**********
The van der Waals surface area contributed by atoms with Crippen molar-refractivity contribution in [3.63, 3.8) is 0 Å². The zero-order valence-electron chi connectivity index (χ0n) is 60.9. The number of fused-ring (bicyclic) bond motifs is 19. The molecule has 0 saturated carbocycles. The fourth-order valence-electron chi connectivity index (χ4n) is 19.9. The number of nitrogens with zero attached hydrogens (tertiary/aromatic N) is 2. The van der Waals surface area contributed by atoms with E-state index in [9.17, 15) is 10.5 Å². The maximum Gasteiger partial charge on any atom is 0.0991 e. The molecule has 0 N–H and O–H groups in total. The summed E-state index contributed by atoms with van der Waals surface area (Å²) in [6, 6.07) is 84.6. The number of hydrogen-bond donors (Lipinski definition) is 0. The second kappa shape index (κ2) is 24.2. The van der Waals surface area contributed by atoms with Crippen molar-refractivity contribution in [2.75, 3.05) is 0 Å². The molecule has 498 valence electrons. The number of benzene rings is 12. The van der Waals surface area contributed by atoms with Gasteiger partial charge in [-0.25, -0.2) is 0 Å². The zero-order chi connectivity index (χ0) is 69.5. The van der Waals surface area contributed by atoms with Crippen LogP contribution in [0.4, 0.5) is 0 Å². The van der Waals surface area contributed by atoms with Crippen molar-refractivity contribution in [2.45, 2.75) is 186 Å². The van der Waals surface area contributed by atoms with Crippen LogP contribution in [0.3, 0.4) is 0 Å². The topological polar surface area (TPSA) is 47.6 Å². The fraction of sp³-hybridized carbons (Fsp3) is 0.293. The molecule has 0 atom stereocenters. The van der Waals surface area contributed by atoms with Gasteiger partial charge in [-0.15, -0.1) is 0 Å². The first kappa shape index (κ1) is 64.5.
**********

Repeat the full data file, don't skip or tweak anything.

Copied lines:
The van der Waals surface area contributed by atoms with Crippen molar-refractivity contribution in [3.63, 3.8) is 0 Å². The zero-order valence-electron chi connectivity index (χ0n) is 60.9. The number of fused-ring (bicyclic) bond motifs is 19. The molecule has 0 saturated carbocycles. The fourth-order valence-electron chi connectivity index (χ4n) is 19.9. The number of nitrogens with zero attached hydrogens (tertiary/aromatic N) is 2. The van der Waals surface area contributed by atoms with E-state index in [9.17, 15) is 10.5 Å². The maximum Gasteiger partial charge on any atom is 0.0991 e. The molecule has 0 N–H and O–H groups in total. The summed E-state index contributed by atoms with van der Waals surface area (Å²) in [6, 6.07) is 84.6. The number of hydrogen-bond donors (Lipinski definition) is 0. The second kappa shape index (κ2) is 24.2. The van der Waals surface area contributed by atoms with Crippen molar-refractivity contribution in [2.75, 3.05) is 0 Å². The molecule has 498 valence electrons. The number of benzene rings is 12. The van der Waals surface area contributed by atoms with Gasteiger partial charge in [-0.25, -0.2) is 0 Å². The zero-order chi connectivity index (χ0) is 69.5. The van der Waals surface area contributed by atoms with Crippen LogP contribution in [0.4, 0.5) is 0 Å². The van der Waals surface area contributed by atoms with Crippen molar-refractivity contribution in [2.45, 2.75) is 186 Å². The van der Waals surface area contributed by atoms with Crippen LogP contribution in [0.3, 0.4) is 0 Å². The topological polar surface area (TPSA) is 47.6 Å². The fraction of sp³-hybridized carbons (Fsp3) is 0.293. The molecule has 0 atom stereocenters. The van der Waals surface area contributed by atoms with Gasteiger partial charge in [-0.15, -0.1) is 0 Å². The first kappa shape index (κ1) is 64.5.